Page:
"A deceptively simple masterpiece". (Independent on Sunday). "Will haunt you for months, if not years". (Guardian). "Outstanding ...if you only buy one book, make it this one". (Good Housekeeping). London, November, 1960: the Cold War is at its height. Spy fever fills the newspapers, and the political establishment knows how and where to bury its secrets. When a highly sensitive file goes missing, Simon Callington is accused of passing information to the Soviets, and arrested. His wife, Lily, suspects that his imprisonment is part of a cover-up, and that more powerful men than Simon will do anything to prevent their own downfall. She knows that she too is in danger, and must fight to protect her children. But what she does not realise is that Simon has hidden vital truths about his past, and may be found guilty of another crime that carries with it an even greater penalty.
"Helen Dunmore delivers a deceptively simple masterpiece, a new take on the lives of the men and -particularly - the women caught up in the cold war ... Exposure is magnificent" -- Cole Moreton Independent on Sunday "Dunmore packs an impressive amount on to a compact canvas. Full of convincing detail, the novel is as much about sexuality in the age of the Chatterley ban as about Whitehall skulduggery ... A dramatic mix of domesticity and derring-do ... Like many of the best spy novels, Exposure sets out to unsettle Britain's view of itself." Sunday Telegraph "Under its smooth, naturalistic surfaces, Exposure has a tightly wrought plot gripping as any thriller. But it is the union of this plot with complex, challenging characters that makes the book such a surprising and fulfilling read...will haunt you for months, if not years." -- Kate Clanchy Guardian "It is an intriguing set-up, and with Dunmore at its helm this tale of divided loyalties never lets up for a minute ... Dunmore is such a class act ... she sticks to the human essentials of her story, does not over-complicate things, and comes up trumps yet again." Mail on Sunday "Hers are expert hands at turning 20th-century history into gripping fiction." The Times "Exposure succeeds as a Cold War thriller as well as a psychological drama. It deals with some lurid events, but evokes the texture of time ... It offers in fact what Dunmore does best: a story of "desperate urgency, cloaked in the everyday" -- David Grylls Sunday Times "One of our most outstanding writers, Helen Dunmore has drawn inspiration from the classic spy novel for her latest book ... While it has all the thrill and menace of a John Le Carre novel, Dunmore is more interested in the personal ... An atmospheric read full of vivid characters - if you only buy one book this month make it this one." Good Housekeeping, Book of the Month "The danger with 'literary thrillers' is simple: the more literary a story is, the less thrilling it can be. There's a balance to be found, and Dunmore expertly weights both sides. She revels in layers of concealment. Beautiful poetic phrases, quite startling at times, enliven the eye and the mind." Spectator "Helen Dunmore's subtle tale of espionage and fear has a refreshingly human scale... It is, in many ways, a romance where salvation comes through a late, unexpected and generous act of love." Independent "Dunmore's treatment is distinctive. Her work as both a poet and a novelist, is characterised by its rich sensuality and the stark emotional truths at its core. This sensibility, along with the small domestic and personal details at which she excels, transcend genre..." -- Catherine Taylor Financial Times "Exposure is the sort of winter read you hanker for...the period is so meticulously re-created that you almost hear the hiss of the gas streetlamps" -- Melissa van der Klugt The Times "An intricately observed and emotionally powerful Cold War thriller that combines subtlety and complexity to create a deeply satisfying and moving book" -- Hannah Beckerman Sunday Express, S Magazine "Dunmore is one of our best modern historical novelists and fans of her previous books will be eagerly awaiting this new one. [Exposure is] set during the Cold War and follows a woman determined to protect her family against the odds." Metro "Dunmore is a very astute and skilful novelist... Exposure is as good as anything she has written; and that's very good indeed" -- Alan Massie The Scotsman "A novel about belonging, loneliness, love and the idea of home... Exposure is a fine addition to the shelves of cold war literature" -- Stephanie Merrit Observer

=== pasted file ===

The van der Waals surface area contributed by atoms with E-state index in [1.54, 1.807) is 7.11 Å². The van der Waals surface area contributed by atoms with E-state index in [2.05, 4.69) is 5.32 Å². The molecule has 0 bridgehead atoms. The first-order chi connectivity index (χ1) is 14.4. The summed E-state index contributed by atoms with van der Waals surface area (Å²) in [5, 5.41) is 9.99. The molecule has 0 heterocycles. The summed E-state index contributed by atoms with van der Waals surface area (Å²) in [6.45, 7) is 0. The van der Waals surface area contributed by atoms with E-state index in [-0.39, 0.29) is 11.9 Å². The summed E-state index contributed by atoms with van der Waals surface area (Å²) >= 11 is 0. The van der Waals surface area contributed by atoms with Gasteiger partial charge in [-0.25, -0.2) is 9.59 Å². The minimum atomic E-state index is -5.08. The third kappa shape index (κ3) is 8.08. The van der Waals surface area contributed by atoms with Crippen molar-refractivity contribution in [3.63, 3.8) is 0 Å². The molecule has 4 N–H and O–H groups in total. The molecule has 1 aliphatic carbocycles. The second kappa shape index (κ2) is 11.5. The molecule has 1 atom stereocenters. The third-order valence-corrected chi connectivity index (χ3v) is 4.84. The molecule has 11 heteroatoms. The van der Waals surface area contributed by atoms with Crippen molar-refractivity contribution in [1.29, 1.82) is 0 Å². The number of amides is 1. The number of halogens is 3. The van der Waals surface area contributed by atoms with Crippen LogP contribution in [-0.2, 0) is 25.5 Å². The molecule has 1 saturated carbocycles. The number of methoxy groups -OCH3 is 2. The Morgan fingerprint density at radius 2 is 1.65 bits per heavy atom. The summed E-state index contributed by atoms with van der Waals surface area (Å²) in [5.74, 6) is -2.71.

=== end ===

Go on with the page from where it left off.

Helen Dunmore is the author of fourteen novels. Her first, Zennor in Darkness, explored the events which led to D H Lawrence's expulsion from Cornwall (on suspicion of spying) during the First World War. It won the McKitterick Prize. Her third novel, A Spell of Winter, won the inaugural Orange Prize, now the Bailey's Prize for Women's Fiction. Her bestselling novel The Siege, set during the Siege of Leningrad, was described by Antony Beevor as 'a world-class novel' and was shortlisted for the Whitbread Novel of the Year and the Orange Prize. She has also written a ghost story, The Greatcoat, under the Hammer imprint. She is fascinated by the Cold War era, which was also the era of her childhood, and is the setting for Exposure, and by the secrets, betrayals, loves, lies and loyalties which make up the period's intimate history. Helen Dunmore's work has been translated into more than thirty languages and she is a Fellow of the Royal Society of Literature.